Robert Kroeker writes, "Around about 1980 or 81 Rev. Charlie Ah Sing, a Point Loma graduate and former classmate of Rev. Darby came to serve as Youth Pastor. For his trouble, he received a very small cash allowance, free room and board in our home, and the use of the church van. For about a year he gave himself to ministry to the youth and children of the church. Teens from the church families, Art, Evelyn, and Leonard Squire, Wayne, Bill, Dean, and Tara Mason, Shelley, and Cynthia Brown and others enjoyed the benefits of his ministry while he expanded that ministry to include families new to the church, the Walkers, Cornells, Fleurys and others."
In 1983 the Whitehorse Church of the Nazarene became a part of the Canada Pacific District. Until that time the church was part of the Alaska District.
In 1986 Pastor Norayr (Norman) Hajian and his wife, Heather came to fill in for the summer in order to give the district superintendent, Rev. Charles Muxworthy, some time to find a suitable candidate to serve as pastor. Towards the end of the summer, Rev. Muxworthy, after consulting with the church, asked if the Hajian’s would return to Whitehorse in 1987 (after he completed his studies at seminary).
Over the winter of 1986/87, Rev. Titterington came to serve as interim pastor.
In 1987, Norman & Heather Hajian returned to Whitehorse and soon had the first of four children in Whitehorse.
By 1987, the daycare had grown from a small, one-room operation, into a large daycare needing much space. The biggest challenge was the entry way, which was much too small to serve as a boot room for all the daycare children. Over the winter of 1987/88 a grant was secured which enable the church to build the north wing extension to serve as a church foyer, daycare office, daycare coat room, and washrooms. Before construction began, plans were changed and a basement was added to the project. This basement would be finished at a later date and would serve as a Sunday School area. The addition was completed over the winter, spring and summer and was dedicated on August 14, 1988. This provided ample room for the children for an entry way, as well as a new space for the daycare children away from the rest of the daycare.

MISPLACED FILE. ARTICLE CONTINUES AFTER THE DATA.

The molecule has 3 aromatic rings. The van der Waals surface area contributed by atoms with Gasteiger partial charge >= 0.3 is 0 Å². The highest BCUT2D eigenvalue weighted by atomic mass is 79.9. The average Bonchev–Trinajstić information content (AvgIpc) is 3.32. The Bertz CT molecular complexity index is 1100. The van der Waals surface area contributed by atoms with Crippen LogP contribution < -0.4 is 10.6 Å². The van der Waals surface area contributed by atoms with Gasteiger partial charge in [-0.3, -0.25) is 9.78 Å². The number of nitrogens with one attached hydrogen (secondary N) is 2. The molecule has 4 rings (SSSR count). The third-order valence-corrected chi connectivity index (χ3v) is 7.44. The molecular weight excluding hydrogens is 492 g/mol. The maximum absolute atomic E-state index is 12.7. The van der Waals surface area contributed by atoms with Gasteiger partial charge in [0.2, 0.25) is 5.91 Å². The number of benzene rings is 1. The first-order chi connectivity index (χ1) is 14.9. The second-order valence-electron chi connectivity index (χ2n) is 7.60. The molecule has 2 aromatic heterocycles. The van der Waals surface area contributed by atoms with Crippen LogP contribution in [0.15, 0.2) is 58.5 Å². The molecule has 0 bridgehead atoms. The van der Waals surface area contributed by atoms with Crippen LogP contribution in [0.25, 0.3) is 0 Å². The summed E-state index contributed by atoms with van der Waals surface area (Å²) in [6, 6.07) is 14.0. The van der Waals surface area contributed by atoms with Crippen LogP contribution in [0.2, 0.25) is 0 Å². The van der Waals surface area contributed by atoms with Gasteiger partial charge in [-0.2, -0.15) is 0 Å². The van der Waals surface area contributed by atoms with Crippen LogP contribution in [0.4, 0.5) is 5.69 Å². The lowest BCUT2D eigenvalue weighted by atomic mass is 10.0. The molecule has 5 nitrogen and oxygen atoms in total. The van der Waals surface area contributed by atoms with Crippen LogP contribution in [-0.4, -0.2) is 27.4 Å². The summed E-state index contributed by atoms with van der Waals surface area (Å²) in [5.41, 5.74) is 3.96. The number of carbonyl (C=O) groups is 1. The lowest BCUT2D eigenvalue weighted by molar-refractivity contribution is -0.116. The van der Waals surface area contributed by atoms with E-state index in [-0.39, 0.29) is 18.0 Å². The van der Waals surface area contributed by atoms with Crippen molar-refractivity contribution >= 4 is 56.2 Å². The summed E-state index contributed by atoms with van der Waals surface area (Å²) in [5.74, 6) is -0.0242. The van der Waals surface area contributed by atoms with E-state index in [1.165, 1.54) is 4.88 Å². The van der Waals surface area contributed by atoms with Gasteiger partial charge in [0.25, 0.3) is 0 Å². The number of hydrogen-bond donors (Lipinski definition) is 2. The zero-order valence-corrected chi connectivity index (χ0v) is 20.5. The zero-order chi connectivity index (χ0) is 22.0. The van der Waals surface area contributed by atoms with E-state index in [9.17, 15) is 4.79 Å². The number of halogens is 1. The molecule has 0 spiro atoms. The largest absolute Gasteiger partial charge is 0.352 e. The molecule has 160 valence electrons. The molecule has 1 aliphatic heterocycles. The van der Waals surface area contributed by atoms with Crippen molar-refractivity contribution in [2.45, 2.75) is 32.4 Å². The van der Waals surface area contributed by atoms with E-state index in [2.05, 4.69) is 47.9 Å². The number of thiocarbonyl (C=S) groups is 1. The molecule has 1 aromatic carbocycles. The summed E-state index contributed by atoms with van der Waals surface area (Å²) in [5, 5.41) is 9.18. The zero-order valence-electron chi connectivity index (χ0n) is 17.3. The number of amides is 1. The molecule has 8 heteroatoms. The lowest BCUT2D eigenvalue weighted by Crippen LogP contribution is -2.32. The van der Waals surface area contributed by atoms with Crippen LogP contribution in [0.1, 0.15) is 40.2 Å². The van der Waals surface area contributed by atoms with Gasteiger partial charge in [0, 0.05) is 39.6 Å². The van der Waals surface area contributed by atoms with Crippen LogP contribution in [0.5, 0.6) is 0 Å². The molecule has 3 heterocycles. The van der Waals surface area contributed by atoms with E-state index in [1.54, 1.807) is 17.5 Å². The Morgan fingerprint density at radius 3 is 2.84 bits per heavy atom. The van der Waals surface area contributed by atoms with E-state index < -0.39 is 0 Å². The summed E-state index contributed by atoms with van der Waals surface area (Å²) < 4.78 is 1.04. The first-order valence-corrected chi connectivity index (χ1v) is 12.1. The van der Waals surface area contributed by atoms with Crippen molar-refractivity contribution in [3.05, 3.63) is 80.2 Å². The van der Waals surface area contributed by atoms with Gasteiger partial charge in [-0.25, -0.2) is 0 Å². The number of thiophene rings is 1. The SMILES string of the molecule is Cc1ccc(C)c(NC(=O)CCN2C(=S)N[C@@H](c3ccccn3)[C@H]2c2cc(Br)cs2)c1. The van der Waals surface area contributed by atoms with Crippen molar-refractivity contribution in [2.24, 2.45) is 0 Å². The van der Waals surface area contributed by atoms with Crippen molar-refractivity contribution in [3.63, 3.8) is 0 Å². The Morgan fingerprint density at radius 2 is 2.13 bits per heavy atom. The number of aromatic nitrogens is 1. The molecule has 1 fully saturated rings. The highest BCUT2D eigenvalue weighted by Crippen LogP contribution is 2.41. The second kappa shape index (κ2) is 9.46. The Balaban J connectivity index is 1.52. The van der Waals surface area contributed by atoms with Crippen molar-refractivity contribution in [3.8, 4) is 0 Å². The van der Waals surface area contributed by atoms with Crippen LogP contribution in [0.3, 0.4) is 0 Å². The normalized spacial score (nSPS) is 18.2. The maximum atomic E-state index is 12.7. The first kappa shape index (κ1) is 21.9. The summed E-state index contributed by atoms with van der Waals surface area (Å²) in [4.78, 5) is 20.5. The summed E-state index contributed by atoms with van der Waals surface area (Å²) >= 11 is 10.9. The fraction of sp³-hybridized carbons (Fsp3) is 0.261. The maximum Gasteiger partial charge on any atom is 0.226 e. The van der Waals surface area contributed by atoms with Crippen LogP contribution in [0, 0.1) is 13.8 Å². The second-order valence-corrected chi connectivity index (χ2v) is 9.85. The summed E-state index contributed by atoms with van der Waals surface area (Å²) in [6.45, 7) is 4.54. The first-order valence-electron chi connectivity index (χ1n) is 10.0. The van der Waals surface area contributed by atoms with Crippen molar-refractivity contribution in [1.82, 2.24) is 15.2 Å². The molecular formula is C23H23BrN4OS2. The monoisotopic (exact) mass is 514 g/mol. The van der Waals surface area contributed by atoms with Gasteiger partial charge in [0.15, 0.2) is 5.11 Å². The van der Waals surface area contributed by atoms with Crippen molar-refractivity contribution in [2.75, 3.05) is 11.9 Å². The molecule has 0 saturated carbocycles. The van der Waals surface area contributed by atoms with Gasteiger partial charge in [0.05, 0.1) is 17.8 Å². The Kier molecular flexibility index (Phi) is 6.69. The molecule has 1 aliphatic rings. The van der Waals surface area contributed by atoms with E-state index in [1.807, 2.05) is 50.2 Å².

The following winter, as the daycare continued to expand, another project was undertaken on the opposite side of the property. Again a grant was secured and again a basement was added to the plans The south wing would be used for the expansion of the daycare nursery. The basement, originally built as a fellowship hall, was eventually used for the growing after-school program of the daycare.
After nearly 20 years of service, in the fall of 2000 Sheila Brown announced her retirement. Over the years she had seen the daycare grow from a tiny one room operation into a daycare licensed for 104 children. She was a great friend to many of the daycare families and a strong supporter of the church in all of it’s activities.
In an effort to further emphasize the Christian ministry of the daycare, in June 2002, the church hired Clayton Keats to serve as Associate Pastor responsible for our daycare ministry. His education in both biblical studies and child care proved to be the combination we needed. He was ordained in June 2005 and continues to serve as worship leader and daycare director.
Also in 2002, Megan Polowski came to the Yukon, to work in the daycare for a summer. After spending her summer here in 2002 and 2003, she returned in 2004 after completing her education. She soon started a youth group, received her district ministers license and was ordained in June 2011. She served as youth pastor in Whitehorse until Oct. 2011 having led the youth in hundreds of events and several trips, including trips to Mexico and Poland.